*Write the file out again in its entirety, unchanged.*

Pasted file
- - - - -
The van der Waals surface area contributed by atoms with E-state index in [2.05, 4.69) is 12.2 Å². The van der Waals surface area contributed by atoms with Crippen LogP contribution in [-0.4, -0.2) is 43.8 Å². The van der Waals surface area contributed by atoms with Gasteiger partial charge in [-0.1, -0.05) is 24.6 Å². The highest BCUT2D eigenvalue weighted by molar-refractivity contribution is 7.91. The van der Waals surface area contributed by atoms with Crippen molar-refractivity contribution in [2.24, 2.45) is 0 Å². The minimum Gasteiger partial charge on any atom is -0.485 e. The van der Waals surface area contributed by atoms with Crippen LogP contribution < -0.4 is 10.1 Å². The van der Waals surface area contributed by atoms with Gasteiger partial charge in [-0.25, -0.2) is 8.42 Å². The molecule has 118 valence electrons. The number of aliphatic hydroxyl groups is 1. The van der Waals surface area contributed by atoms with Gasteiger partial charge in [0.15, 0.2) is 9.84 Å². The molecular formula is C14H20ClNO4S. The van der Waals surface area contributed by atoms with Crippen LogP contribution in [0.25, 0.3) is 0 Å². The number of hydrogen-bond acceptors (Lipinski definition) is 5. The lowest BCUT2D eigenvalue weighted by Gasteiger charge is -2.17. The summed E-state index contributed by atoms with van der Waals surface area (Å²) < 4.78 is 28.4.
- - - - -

The van der Waals surface area contributed by atoms with E-state index in [2.05, 4.69) is 12.2 Å². The van der Waals surface area contributed by atoms with Crippen LogP contribution in [-0.4, -0.2) is 43.8 Å². The van der Waals surface area contributed by atoms with Gasteiger partial charge in [-0.1, -0.05) is 24.6 Å². The highest BCUT2D eigenvalue weighted by molar-refractivity contribution is 7.91. The van der Waals surface area contributed by atoms with Crippen molar-refractivity contribution in [2.24, 2.45) is 0 Å². The minimum Gasteiger partial charge on any atom is -0.485 e. The van der Waals surface area contributed by atoms with Crippen LogP contribution < -0.4 is 10.1 Å². The van der Waals surface area contributed by atoms with Gasteiger partial charge in [-0.25, -0.2) is 8.42 Å². The molecule has 118 valence electrons. The number of aliphatic hydroxyl groups is 1. The van der Waals surface area contributed by atoms with Gasteiger partial charge in [0.15, 0.2) is 9.84 Å². The molecular formula is C14H20ClNO4S. The van der Waals surface area contributed by atoms with Crippen LogP contribution in [0.25, 0.3) is 0 Å². The number of hydrogen-bond acceptors (Lipinski definition) is 5. The lowest BCUT2D eigenvalue weighted by Gasteiger charge is -2.17. The summed E-state index contributed by atoms with van der Waals surface area (Å²) < 4.78 is 28.4.